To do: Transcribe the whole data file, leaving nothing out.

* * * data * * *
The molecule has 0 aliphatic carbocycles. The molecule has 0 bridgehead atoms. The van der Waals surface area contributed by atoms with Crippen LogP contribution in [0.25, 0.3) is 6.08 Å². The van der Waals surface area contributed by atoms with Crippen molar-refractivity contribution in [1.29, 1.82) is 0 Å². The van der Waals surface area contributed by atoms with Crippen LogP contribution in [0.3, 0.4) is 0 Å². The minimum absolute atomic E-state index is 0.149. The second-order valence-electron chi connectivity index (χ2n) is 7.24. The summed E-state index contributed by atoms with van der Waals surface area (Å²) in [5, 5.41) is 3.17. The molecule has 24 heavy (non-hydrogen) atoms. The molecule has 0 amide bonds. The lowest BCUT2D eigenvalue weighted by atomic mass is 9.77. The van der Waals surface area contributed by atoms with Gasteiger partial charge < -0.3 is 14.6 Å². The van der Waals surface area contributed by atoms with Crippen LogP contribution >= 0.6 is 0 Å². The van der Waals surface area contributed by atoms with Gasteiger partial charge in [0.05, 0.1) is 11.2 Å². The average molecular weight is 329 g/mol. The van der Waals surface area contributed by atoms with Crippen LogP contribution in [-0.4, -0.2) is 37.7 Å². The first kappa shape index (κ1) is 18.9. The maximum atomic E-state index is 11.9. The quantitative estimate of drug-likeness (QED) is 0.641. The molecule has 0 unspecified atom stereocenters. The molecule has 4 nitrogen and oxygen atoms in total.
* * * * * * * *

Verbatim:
The molecule has 0 aliphatic carbocycles. The molecule has 0 bridgehead atoms. The van der Waals surface area contributed by atoms with Crippen LogP contribution in [0.25, 0.3) is 6.08 Å². The van der Waals surface area contributed by atoms with Crippen molar-refractivity contribution in [1.29, 1.82) is 0 Å². The van der Waals surface area contributed by atoms with Crippen LogP contribution in [0.3, 0.4) is 0 Å². The minimum absolute atomic E-state index is 0.149. The second-order valence-electron chi connectivity index (χ2n) is 7.24. The summed E-state index contributed by atoms with van der Waals surface area (Å²) in [5, 5.41) is 3.17. The molecule has 24 heavy (non-hydrogen) atoms. The molecule has 0 amide bonds. The lowest BCUT2D eigenvalue weighted by atomic mass is 9.77. The van der Waals surface area contributed by atoms with Gasteiger partial charge < -0.3 is 14.6 Å². The van der Waals surface area contributed by atoms with Crippen LogP contribution >= 0.6 is 0 Å². The van der Waals surface area contributed by atoms with Gasteiger partial charge in [0.05, 0.1) is 11.2 Å². The average molecular weight is 329 g/mol. The van der Waals surface area contributed by atoms with Crippen LogP contribution in [-0.4, -0.2) is 37.7 Å². The first kappa shape index (κ1) is 18.9. The maximum atomic E-state index is 11.9. The quantitative estimate of drug-likeness (QED) is 0.641. The molecule has 0 unspecified atom stereocenters. The molecule has 4 nitrogen and oxygen atoms in total.